Unsought Products

Unsought Products

What is Unsought Products? Unsought products are referred to the products which consumer are unaware of or does not normally buy. Purchase of such goods is usually done out of fear of danger or the ries of danger.  Unsought product examples are fire extinguishers, life insurance, reference books, and funeral services.  In the case of … Read more

The Monetary Unit Assumption and Gresham’s Law

Monetary Unit

The monetary unit is the basic primary denomination of a currency. It is also called the fundamental unit of account and can be measured by its purchasing power parity. There are several problems with this assumption, including its efficacy in an inflationary economy. Let’s discuss some of them in this article. Also, we’ll look at … Read more

Tax multiplier – Derivation, Formula, and Graphical Representation

Tax multiplier - Derivation, Formula, & Graphical Representation

Tax Multiplier emphasizes the change in the income or GDP level due to the change in taxation levied by the government. The concept covered will be marginal propensity to consume, marginal propensity to save, tax multiplier formula, derivation, examples, graphical representation, government spending multiplier, uses and limitations for the same.

Capital Resources Definition – Types and Examples

Capital Resources

Capital resources definition emphasizes on the man made products and services which are produced with a period of time. It includes tools, machinery, equipment and other items. Examples quoted under capital resources are included in the writing along with the aids of production it provides.

What Is A Factor Market?

What Is Factor Market

What is a factor market: The factor market is referred to all the business resources – land, labour, rent, wages. In the circular flow of income and expenditure economy is divided into firms and households. Where the household sector provides the factors of production to firms and it is called a factor market.

Ordinal Utility – indifference curve analysis

Ordinal Utility

Ordinal utility depicts the consumer’s decision making behaviour by the level of satisfaction attained after the consumption of commodities that are arranged in order of preferences. Further, the consumer equilibrium studied is indifference curve analysis using the ordinal utility.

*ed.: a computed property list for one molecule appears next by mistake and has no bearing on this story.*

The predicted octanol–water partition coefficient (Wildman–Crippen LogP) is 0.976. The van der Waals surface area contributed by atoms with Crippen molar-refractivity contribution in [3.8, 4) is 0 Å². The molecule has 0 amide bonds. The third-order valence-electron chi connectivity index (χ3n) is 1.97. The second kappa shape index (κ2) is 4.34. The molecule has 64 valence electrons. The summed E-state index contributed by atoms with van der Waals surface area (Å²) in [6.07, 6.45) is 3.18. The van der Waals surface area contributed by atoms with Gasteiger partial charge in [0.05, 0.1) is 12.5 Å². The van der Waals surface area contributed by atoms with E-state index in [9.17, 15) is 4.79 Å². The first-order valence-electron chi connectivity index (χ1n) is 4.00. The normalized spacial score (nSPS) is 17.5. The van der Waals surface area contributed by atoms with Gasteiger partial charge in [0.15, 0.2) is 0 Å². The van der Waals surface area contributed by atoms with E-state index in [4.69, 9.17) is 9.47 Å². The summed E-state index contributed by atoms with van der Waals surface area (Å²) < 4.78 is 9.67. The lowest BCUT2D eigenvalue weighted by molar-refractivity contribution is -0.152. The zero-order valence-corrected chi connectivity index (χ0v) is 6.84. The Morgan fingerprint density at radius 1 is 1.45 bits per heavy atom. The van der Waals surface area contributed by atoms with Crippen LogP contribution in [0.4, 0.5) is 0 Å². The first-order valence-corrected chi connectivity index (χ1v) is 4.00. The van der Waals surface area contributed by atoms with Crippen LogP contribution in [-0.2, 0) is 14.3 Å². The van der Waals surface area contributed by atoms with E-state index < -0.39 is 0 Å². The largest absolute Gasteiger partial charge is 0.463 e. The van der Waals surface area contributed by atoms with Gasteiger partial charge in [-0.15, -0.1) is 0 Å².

Economic Utility Definition | Types of Utility And Marginal Utility

Economic Utility Definition

Economic Utility Definition refers to the satisfaction gained by an individual or power of a commodity that depends upon customer’s need and want. Moreover there are terms like Marginal and Total utility along with their relationship explained through table and graph represntation. further elaborating law of diminishing marginal utility.

Pricing under Monopoly

Pricing Under Monopoly

Pricing Under Monopoly Firms And Level Of Price Discrimination Pricing under monopoly is different from the other market structure due to the single seller in the market, and it leads to many advantages when it comes to pricing. Before, we move to the concept of pricing under monopoly lets understand the meaning of monopoly market … Read more

Law of Returns to Scale

The Law of returns to scale discusses the change and rate of change in output due to the rate of change in the input. In other words, the law of returns to scale illustrates the proportionate or percentage change in the amount of input changes the amount of output. The Law of returns to scale … Read more

Cardinal Utility

Cardinal Utility

Definition: Cardinal Utility approach was given by neo-classical economists, who said that satisfaction gained after using a certain commodity can be termed as Utility. Also, they assumed that cardinal utility can be measured in quantitative terms (or money), like 1,2,3,4 and so on. Meaning of Cardinal Utility:  Consumers can express their satisfaction after consuming goods … Read more

Oligopoly Market

oligopoly market

Oligopoly Market Meaning Oligopoly market structure involves only a few competitors in the market and referred to as imperfect competition. In this form of market, products are homogeneous or differentiated and the number of sellers in the market are between two and ten. For instance, the cold drink industry in India selling homogeneous as well … Read more